But the SNP has never lifted so much as a little finger to recognise the vastly increased challenge that deregulated multichannel broadcasting poses to the maintenance of national cultural sovereignty.

I have no doubt that its wariness on this point comes from a desire to seem as inclusive and right-on as it can. As indeed do many tendencies of thought in modern England. In the end, in the harsh geopolitical realities in which we live, those come out as implicitly and accidentally pro-Murdoch. 

I have a good deal of sympathy for the argument that any feeling on the SNP’s part that a return to the BBC-IBA model in an independent Scotland would be implicitly totalitarian and quasi-fascist comes from a place far closer to the soixante-huitard English deregulators of the Left than to the full-on cynicism of the Cameron-Osborne position.

Fundamentally, we are talking about Marxism Today when Sky launched from Astra, and when it could still be imagined to be that which Marx thought that mercantile capitalism could be.

But facing the Anglosphere, from its core to its fringes, and as it is rather than as everyone who thinks like me wants it to be, how can the SNP, truthfully and honestly, complain when the global oligarch of neoliberalism sees that party as a force with which he can work?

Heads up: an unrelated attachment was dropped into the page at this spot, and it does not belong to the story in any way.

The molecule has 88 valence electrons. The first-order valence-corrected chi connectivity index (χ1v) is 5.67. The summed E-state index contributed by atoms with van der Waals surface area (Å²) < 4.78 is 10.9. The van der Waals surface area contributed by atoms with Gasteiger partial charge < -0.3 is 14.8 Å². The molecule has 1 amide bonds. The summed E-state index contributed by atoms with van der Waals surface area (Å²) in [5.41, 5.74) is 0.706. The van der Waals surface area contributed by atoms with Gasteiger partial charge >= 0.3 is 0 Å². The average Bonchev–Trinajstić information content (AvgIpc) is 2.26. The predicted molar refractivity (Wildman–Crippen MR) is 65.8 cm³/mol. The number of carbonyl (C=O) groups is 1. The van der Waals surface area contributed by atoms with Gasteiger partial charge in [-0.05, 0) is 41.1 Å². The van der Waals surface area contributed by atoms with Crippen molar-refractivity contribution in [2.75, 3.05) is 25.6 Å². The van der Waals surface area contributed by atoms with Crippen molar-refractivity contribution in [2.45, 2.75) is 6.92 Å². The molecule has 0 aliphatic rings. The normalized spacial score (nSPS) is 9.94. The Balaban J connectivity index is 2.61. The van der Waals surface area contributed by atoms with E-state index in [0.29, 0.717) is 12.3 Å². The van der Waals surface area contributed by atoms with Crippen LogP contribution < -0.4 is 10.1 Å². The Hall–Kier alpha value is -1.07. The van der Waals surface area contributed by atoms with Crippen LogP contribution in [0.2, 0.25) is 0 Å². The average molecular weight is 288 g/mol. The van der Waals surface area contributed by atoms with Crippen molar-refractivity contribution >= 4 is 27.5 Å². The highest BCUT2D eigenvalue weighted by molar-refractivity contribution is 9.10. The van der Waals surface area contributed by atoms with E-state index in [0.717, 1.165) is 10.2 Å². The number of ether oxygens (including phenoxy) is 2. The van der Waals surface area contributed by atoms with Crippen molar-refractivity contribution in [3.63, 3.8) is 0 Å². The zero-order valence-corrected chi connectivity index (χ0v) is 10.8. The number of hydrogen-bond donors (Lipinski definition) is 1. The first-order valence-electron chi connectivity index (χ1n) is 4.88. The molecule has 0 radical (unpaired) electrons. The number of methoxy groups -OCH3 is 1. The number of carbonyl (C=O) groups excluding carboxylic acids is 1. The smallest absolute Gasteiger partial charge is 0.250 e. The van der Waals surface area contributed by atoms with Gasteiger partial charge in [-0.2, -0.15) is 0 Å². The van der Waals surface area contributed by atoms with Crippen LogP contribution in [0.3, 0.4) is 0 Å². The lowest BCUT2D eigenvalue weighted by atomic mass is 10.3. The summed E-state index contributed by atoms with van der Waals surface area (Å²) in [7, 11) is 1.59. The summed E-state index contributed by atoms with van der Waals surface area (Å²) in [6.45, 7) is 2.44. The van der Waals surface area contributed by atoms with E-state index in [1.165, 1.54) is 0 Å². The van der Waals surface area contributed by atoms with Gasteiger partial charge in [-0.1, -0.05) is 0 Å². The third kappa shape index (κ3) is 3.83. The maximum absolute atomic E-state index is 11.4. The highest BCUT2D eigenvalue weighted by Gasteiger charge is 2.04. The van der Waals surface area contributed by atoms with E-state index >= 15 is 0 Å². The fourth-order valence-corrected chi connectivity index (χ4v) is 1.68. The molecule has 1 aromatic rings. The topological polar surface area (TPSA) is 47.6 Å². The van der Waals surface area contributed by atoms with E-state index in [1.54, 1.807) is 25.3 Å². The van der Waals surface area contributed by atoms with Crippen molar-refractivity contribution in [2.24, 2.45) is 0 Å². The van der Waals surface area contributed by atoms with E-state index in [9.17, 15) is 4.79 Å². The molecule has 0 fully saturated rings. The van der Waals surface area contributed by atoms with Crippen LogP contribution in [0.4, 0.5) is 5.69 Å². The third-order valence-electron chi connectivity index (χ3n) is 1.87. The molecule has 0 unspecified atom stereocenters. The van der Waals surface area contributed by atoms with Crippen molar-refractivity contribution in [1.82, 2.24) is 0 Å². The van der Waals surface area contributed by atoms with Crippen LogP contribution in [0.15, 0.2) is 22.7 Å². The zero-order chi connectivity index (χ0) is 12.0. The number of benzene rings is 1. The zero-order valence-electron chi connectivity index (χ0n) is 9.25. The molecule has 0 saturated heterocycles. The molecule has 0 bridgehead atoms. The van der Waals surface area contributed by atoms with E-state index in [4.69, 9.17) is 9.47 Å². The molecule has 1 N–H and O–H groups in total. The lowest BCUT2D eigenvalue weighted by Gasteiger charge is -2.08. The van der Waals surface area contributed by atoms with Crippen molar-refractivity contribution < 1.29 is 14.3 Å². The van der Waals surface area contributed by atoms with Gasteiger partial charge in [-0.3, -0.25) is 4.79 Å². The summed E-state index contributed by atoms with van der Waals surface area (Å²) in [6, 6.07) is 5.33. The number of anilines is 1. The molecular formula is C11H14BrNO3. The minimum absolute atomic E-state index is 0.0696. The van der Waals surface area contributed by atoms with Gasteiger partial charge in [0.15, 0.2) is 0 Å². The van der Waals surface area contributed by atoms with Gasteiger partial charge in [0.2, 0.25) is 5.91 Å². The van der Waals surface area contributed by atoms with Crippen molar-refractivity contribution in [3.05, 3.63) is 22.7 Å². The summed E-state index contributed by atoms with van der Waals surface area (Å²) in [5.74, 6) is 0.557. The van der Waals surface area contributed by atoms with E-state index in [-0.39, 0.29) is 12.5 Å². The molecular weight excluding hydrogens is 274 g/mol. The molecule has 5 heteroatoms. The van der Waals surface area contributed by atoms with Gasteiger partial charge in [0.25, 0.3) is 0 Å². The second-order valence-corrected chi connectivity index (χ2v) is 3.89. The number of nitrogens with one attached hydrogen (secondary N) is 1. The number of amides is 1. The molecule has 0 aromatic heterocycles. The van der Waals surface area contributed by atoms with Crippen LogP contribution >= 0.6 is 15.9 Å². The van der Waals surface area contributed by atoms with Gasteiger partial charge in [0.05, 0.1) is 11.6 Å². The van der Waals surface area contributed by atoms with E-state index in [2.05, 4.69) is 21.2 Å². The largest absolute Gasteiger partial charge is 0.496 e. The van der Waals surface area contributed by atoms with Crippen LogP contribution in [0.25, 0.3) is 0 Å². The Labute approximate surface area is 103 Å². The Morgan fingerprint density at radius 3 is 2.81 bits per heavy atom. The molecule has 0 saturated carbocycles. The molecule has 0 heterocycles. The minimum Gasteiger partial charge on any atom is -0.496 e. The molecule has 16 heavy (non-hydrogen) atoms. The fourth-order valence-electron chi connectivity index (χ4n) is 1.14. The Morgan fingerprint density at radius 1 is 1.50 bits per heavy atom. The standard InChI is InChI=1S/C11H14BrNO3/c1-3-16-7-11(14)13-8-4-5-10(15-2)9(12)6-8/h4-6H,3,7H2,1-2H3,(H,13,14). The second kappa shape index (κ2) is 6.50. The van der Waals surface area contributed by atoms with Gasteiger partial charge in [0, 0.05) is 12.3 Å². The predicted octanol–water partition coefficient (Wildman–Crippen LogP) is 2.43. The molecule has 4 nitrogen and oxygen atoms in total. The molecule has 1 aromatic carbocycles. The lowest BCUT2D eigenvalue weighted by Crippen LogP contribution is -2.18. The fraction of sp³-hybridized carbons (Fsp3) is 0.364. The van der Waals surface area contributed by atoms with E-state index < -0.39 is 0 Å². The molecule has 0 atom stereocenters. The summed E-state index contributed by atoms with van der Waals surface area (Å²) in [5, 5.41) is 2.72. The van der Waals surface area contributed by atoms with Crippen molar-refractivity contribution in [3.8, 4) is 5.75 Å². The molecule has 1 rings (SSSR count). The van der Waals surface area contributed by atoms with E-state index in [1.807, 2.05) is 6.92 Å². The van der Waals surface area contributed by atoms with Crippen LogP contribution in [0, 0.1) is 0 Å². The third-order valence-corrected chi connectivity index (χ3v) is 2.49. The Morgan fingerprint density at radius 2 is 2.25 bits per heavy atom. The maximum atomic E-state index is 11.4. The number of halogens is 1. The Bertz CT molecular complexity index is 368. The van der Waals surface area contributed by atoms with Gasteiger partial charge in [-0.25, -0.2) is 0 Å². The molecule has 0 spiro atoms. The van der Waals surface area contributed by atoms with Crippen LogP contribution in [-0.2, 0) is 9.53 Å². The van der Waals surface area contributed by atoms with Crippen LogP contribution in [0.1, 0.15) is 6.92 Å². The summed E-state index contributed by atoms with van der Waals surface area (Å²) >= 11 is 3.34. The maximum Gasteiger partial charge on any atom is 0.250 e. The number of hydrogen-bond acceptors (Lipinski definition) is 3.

I could admire the SNP with far fewer doubts and far fewer reservations if it had realised that its central aim, however well-meant and however well-thought-out in the SNP’s own terms, could so easily be used by forces that I have no doubt that many of its members and at least its longer-term supporters despised.

I could do so if it had sensibly and empirically adjusted some of its tactics in response, placing more emphasis on the damage done to a putatively independent Scotland’s cultural sovereignty by the scale of the global mass media, and moving away from the absolute, unrelenting emphasis on attacking the BBC, out of a sensible realisation that there were stronger and more powerful anti-BBC forces against which, if it came to a battle of anti-BBC positions, the SNP would have no chance whatsoever. 

As it is, the party is fatally compromised. 

Undoubtedly honest in what it believes, and undoubtedly genuine in some of its ideas. But still fatally compromised by Salmond’s Faustian pact with forces that could make mincemeat of the SNP if they wanted to.

They could in the end render it as desperately trapped as those in England who are most likely to feel an affinity with it as long as they are unaware of that pact’s full implications.

That is the ultimate extreme definition of being desperately trapped, as I think that anyone could agree.